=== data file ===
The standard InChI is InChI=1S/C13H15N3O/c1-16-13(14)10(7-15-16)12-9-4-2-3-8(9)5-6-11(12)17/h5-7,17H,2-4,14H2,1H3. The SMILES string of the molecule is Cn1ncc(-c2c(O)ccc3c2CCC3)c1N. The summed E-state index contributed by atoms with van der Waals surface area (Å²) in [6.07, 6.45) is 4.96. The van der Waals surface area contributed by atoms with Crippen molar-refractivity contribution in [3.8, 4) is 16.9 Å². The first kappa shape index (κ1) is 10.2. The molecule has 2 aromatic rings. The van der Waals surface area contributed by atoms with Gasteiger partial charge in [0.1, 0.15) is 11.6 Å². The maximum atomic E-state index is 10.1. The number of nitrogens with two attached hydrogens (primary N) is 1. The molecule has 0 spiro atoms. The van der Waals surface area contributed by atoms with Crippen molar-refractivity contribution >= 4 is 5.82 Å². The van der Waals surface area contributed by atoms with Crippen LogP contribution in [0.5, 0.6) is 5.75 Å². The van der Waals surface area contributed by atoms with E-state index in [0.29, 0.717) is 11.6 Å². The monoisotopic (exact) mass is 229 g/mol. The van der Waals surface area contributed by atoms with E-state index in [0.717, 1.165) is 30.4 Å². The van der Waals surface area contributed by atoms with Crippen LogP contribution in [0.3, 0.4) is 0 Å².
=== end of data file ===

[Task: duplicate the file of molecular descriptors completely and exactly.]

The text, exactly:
The standard InChI is InChI=1S/C13H15N3O/c1-16-13(14)10(7-15-16)12-9-4-2-3-8(9)5-6-11(12)17/h5-7,17H,2-4,14H2,1H3. The SMILES string of the molecule is Cn1ncc(-c2c(O)ccc3c2CCC3)c1N. The summed E-state index contributed by atoms with van der Waals surface area (Å²) in [6.07, 6.45) is 4.96. The van der Waals surface area contributed by atoms with Crippen molar-refractivity contribution in [3.8, 4) is 16.9 Å². The first kappa shape index (κ1) is 10.2. The molecule has 2 aromatic rings. The van der Waals surface area contributed by atoms with Gasteiger partial charge in [0.1, 0.15) is 11.6 Å². The maximum atomic E-state index is 10.1. The number of nitrogens with two attached hydrogens (primary N) is 1. The molecule has 0 spiro atoms. The van der Waals surface area contributed by atoms with Crippen molar-refractivity contribution >= 4 is 5.82 Å². The van der Waals surface area contributed by atoms with Crippen LogP contribution in [0.5, 0.6) is 5.75 Å². The van der Waals surface area contributed by atoms with E-state index in [0.29, 0.717) is 11.6 Å². The monoisotopic (exact) mass is 229 g/mol. The van der Waals surface area contributed by atoms with E-state index in [0.717, 1.165) is 30.4 Å². The van der Waals surface area contributed by atoms with Crippen LogP contribution in [0.3, 0.4) is 0 Å².